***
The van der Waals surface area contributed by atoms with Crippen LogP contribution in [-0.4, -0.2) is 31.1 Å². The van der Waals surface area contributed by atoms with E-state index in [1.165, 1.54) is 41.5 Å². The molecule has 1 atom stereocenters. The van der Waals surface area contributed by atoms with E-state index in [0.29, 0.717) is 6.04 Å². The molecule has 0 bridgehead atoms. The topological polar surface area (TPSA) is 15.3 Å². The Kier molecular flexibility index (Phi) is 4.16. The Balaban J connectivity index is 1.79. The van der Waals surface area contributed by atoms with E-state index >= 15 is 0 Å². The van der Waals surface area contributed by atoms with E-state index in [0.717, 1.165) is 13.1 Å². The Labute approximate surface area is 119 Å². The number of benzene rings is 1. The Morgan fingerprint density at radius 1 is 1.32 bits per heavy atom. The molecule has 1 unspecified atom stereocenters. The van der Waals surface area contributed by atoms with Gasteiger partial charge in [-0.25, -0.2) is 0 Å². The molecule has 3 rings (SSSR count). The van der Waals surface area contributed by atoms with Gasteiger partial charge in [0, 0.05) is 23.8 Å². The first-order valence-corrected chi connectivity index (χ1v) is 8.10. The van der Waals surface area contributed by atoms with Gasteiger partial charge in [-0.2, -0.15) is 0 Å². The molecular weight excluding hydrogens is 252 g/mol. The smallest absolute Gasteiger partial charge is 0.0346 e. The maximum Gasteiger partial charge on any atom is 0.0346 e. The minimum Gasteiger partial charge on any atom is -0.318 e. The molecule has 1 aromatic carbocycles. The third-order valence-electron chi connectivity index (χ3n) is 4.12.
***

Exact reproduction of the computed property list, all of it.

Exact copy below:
The van der Waals surface area contributed by atoms with Crippen LogP contribution in [-0.4, -0.2) is 31.1 Å². The van der Waals surface area contributed by atoms with E-state index in [1.165, 1.54) is 41.5 Å². The molecule has 1 atom stereocenters. The van der Waals surface area contributed by atoms with E-state index in [0.29, 0.717) is 6.04 Å². The molecule has 0 bridgehead atoms. The topological polar surface area (TPSA) is 15.3 Å². The Kier molecular flexibility index (Phi) is 4.16. The Balaban J connectivity index is 1.79. The van der Waals surface area contributed by atoms with E-state index >= 15 is 0 Å². The van der Waals surface area contributed by atoms with E-state index in [0.717, 1.165) is 13.1 Å². The Labute approximate surface area is 119 Å². The number of benzene rings is 1. The Morgan fingerprint density at radius 1 is 1.32 bits per heavy atom. The molecule has 1 unspecified atom stereocenters. The van der Waals surface area contributed by atoms with Gasteiger partial charge in [-0.25, -0.2) is 0 Å². The molecule has 3 rings (SSSR count). The van der Waals surface area contributed by atoms with Gasteiger partial charge in [0, 0.05) is 23.8 Å². The first-order valence-corrected chi connectivity index (χ1v) is 8.10. The van der Waals surface area contributed by atoms with Gasteiger partial charge in [-0.2, -0.15) is 0 Å². The molecular weight excluding hydrogens is 252 g/mol. The smallest absolute Gasteiger partial charge is 0.0346 e. The maximum Gasteiger partial charge on any atom is 0.0346 e. The minimum Gasteiger partial charge on any atom is -0.318 e. The molecule has 1 aromatic carbocycles. The third-order valence-electron chi connectivity index (χ3n) is 4.12.